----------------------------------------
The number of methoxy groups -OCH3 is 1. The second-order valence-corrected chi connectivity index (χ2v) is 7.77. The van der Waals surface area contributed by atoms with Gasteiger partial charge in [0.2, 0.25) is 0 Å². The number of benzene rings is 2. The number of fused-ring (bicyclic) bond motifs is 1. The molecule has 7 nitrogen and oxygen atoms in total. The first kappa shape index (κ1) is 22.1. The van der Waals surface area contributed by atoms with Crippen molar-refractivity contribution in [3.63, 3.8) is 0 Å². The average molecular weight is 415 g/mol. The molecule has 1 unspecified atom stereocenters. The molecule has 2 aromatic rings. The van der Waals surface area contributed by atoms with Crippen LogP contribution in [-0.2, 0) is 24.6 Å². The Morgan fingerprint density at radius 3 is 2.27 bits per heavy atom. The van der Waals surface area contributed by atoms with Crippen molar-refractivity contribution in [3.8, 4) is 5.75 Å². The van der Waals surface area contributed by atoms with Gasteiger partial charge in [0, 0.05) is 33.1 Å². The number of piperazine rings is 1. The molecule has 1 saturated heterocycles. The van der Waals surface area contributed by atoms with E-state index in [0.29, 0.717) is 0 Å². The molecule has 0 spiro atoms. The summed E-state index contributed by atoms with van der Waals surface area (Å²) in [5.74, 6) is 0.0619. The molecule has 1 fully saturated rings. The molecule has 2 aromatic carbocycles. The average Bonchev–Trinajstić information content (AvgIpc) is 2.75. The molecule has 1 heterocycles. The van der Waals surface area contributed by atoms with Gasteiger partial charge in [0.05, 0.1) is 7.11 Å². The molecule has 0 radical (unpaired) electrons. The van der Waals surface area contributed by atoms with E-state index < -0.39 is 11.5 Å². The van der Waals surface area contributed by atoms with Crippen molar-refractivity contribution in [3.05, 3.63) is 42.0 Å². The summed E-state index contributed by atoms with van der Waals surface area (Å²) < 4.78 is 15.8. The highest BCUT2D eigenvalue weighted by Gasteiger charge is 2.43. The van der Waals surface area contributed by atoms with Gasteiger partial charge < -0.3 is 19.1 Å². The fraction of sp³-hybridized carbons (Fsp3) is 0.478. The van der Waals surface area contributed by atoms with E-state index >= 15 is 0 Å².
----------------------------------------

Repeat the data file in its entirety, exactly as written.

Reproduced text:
The number of methoxy groups -OCH3 is 1. The second-order valence-corrected chi connectivity index (χ2v) is 7.77. The van der Waals surface area contributed by atoms with Gasteiger partial charge in [0.2, 0.25) is 0 Å². The number of benzene rings is 2. The number of fused-ring (bicyclic) bond motifs is 1. The molecule has 7 nitrogen and oxygen atoms in total. The first kappa shape index (κ1) is 22.1. The van der Waals surface area contributed by atoms with Crippen molar-refractivity contribution in [3.63, 3.8) is 0 Å². The average molecular weight is 415 g/mol. The molecule has 1 unspecified atom stereocenters. The molecule has 2 aromatic rings. The van der Waals surface area contributed by atoms with Crippen LogP contribution in [-0.2, 0) is 24.6 Å². The Morgan fingerprint density at radius 3 is 2.27 bits per heavy atom. The van der Waals surface area contributed by atoms with Crippen molar-refractivity contribution in [3.8, 4) is 5.75 Å². The van der Waals surface area contributed by atoms with Gasteiger partial charge in [0, 0.05) is 33.1 Å². The number of piperazine rings is 1. The molecule has 1 saturated heterocycles. The van der Waals surface area contributed by atoms with E-state index in [0.29, 0.717) is 0 Å². The molecule has 0 spiro atoms. The summed E-state index contributed by atoms with van der Waals surface area (Å²) in [5.74, 6) is 0.0619. The molecule has 1 fully saturated rings. The molecule has 2 aromatic carbocycles. The average Bonchev–Trinajstić information content (AvgIpc) is 2.75. The molecule has 1 heterocycles. The van der Waals surface area contributed by atoms with Gasteiger partial charge in [0.05, 0.1) is 7.11 Å². The molecule has 0 radical (unpaired) electrons. The van der Waals surface area contributed by atoms with E-state index < -0.39 is 11.5 Å². The van der Waals surface area contributed by atoms with Crippen molar-refractivity contribution in [3.05, 3.63) is 42.0 Å². The summed E-state index contributed by atoms with van der Waals surface area (Å²) < 4.78 is 15.8. The highest BCUT2D eigenvalue weighted by Gasteiger charge is 2.43. The van der Waals surface area contributed by atoms with Gasteiger partial charge < -0.3 is 19.1 Å². The fraction of sp³-hybridized carbons (Fsp3) is 0.478. The van der Waals surface area contributed by atoms with E-state index >= 15 is 0 Å².